Tips to help you use social & emotional learning strategies to build skills and strengthen your classroom community every day. Sign up for our newsletter to get new tips as we create them.
Begin by asking students, "What do you need to feel safe, comfortable, and excited to learn?"
Instead of jumping ahead to brainstorming solutions, first explore why a problem is occurring.
Encouraging students to use put-ups can improve the climate in your classroom. But many put-ups are about surface qualities. (I like your shoes!) Help students craft deeper put-ups with these simple steps.
Once your students have identified their personal anger triggers, have them share those triggers with each other. This can foster empathy, increase students' awareness of themselves and others, and reduce conflicts.
Sometimes students become aware only later, after reflection, that they could have handled a situation in a better way. Lay the groundwork for students to request a "do-over" so they can address a mistake or misunderstanding after the fact.
Students are often stumped when it comes to finding a resolution to a conflict beyond saying “I’m sorry.” To get over this hump, encourage students to take two additional steps: Ask creative questions to understand the other person’s needs, and make a written commitment to change.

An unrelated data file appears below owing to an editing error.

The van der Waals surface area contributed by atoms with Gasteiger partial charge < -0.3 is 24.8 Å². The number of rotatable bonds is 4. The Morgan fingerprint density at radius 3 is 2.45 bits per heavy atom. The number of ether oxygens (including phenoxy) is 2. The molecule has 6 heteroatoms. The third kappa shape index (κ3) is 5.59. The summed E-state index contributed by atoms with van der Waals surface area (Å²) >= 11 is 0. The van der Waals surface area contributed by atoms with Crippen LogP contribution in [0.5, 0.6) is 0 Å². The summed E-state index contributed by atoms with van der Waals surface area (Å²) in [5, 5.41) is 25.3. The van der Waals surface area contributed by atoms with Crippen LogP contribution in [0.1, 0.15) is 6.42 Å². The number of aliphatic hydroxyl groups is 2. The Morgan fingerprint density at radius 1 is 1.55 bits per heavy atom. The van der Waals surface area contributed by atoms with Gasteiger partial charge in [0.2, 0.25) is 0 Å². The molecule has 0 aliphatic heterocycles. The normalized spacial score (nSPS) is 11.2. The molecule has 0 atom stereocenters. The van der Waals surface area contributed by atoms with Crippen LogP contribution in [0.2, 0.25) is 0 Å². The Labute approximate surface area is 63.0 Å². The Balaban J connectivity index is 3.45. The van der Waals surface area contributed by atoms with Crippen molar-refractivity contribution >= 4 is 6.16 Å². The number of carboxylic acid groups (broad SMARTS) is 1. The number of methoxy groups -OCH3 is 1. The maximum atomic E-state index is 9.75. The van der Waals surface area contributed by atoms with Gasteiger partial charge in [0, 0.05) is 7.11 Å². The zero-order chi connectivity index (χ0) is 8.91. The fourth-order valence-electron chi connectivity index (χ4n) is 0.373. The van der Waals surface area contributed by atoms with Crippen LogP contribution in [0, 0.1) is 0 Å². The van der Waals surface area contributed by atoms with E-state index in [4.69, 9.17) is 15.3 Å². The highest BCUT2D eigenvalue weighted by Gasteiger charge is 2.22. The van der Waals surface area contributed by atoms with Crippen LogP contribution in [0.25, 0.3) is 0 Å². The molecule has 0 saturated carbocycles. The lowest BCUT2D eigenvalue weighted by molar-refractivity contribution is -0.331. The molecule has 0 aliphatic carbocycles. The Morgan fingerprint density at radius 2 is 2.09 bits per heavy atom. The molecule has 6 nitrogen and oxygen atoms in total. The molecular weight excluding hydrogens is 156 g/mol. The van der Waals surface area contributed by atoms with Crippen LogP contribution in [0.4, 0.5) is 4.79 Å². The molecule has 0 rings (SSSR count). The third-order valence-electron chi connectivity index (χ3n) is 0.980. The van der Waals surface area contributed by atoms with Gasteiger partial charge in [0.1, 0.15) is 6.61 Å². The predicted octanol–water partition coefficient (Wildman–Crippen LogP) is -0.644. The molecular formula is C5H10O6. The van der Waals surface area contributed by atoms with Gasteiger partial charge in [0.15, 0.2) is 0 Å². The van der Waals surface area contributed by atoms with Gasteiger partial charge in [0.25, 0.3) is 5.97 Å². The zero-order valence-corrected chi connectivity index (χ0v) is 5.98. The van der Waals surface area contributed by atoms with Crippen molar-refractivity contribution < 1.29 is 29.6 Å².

"I Messages" are a great SEL tool for conveying our emotional needs. But sometimes they can be used to make accusations. We can prevent that from happening with this simple tweak in the I Message format.
Young people can be active allies to someone who is being targeted without directly engaging with the aggressor. Help students learn a safer, non-confrontational way to be an ally: the "Join Us Intervention."
Deep learning often begins when students start applying the social and emotional skills you’re teaching to real-life problems.Try setting up a space in your classroom where students can cool down, resolve conflicts, and put their new skills to use.
Instead of stepping in to resolve a student's problem, try simply paraphrasing the student's point of view. Sometimes this is all it takes to calm a student down so that they can solve the problem on their own.